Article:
Alcohol: No Ordinary Commodity

Some of you may be familiar with the book Alcohol: No Ordinary Commodity which was first published in 2003 (you can download an eight page summary of the book from here). An updated version was published last year by Oxford University Press.

The core of the book is a critical review of the cumulative scientific evidence in seven general areas of alcohol policy:

  • pricing and taxation
  • regulating the physical availability of alcohol
  • modifying the environment in which drinking occurs
  • drinking-driving countermeasures
  • marketing restrictions
  • primary prevention programs in schools and other settings
  • treatment and early intervention services.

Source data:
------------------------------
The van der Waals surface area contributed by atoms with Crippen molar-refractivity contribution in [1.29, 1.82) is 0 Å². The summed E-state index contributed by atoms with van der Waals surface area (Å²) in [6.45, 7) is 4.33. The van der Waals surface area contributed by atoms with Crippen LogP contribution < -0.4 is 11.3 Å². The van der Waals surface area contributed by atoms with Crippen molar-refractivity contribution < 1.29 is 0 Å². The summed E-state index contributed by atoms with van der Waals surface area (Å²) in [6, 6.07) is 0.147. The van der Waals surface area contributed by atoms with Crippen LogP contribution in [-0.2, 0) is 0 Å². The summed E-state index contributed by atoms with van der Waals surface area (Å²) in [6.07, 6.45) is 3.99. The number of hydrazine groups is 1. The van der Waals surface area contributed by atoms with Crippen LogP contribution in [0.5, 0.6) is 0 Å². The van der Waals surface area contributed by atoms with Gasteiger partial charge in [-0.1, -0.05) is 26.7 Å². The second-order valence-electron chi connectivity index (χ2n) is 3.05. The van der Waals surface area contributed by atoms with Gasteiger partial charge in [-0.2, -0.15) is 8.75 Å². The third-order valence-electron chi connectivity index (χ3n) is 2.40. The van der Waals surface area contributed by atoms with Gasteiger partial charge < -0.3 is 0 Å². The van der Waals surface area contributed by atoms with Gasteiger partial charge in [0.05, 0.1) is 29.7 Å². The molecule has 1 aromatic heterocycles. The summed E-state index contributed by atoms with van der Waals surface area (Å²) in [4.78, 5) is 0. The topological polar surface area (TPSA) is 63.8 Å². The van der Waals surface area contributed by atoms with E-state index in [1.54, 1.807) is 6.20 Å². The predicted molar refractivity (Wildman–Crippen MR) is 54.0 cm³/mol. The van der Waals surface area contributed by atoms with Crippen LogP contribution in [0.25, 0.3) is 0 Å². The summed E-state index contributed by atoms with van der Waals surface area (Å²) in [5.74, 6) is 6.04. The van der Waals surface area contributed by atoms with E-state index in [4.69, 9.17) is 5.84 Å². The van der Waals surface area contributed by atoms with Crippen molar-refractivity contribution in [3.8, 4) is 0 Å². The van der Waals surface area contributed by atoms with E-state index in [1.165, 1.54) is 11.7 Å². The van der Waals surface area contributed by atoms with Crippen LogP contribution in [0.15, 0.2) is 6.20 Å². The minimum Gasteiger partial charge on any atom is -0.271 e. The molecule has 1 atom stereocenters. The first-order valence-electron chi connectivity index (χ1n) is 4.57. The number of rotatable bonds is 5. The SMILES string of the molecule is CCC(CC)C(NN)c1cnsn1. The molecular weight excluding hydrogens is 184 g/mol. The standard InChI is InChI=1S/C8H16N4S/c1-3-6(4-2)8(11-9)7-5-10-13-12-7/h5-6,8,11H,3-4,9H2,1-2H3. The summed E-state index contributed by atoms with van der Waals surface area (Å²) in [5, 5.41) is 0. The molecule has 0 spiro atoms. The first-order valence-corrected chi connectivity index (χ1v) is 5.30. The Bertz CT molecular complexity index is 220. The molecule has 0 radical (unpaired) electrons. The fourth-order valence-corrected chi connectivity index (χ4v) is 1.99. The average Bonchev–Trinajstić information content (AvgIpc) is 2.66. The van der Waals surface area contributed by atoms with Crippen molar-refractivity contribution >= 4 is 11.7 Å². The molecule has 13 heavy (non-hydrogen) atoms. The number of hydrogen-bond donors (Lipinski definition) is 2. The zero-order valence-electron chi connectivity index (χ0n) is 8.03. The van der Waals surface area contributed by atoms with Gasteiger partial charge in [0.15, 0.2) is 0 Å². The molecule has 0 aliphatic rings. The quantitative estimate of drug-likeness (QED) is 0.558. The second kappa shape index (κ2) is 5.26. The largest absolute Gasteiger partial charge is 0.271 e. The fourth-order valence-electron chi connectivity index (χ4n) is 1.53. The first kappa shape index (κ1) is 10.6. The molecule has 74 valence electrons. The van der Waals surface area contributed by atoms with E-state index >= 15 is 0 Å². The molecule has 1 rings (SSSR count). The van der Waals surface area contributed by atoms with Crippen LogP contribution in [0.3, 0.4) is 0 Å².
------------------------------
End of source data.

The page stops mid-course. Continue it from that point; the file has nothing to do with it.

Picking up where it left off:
The last section of the book evaluates 42 different policy options to reduce alcohol-related harm. Overall, the strongest, most cost-effective strategies include taxation that increases prices, restrictions on the physical availability of alcohol, drink-driving countermeasures, brief interventions with at-risk drinkers and treatment of drinkers with alcohol dependence. The journal Addiction published a summary of the second edition in May 2010 (Volume 105, issue 5, pp.769-779).

This landmark book inspired a series of annual forums in Ontario beginning in 2004. Each forum draws upon a theme from the book. This year’s forum will be held March 7-8, 2011 in Toronto, Ontario and is called “Alcohol Policy: Movement in Ontario – The Crucial Need for Policy in Addressing Alcohol Problems.” A guide and summary of past forums is available from the Alcohol Policy Network and can be viewed here.

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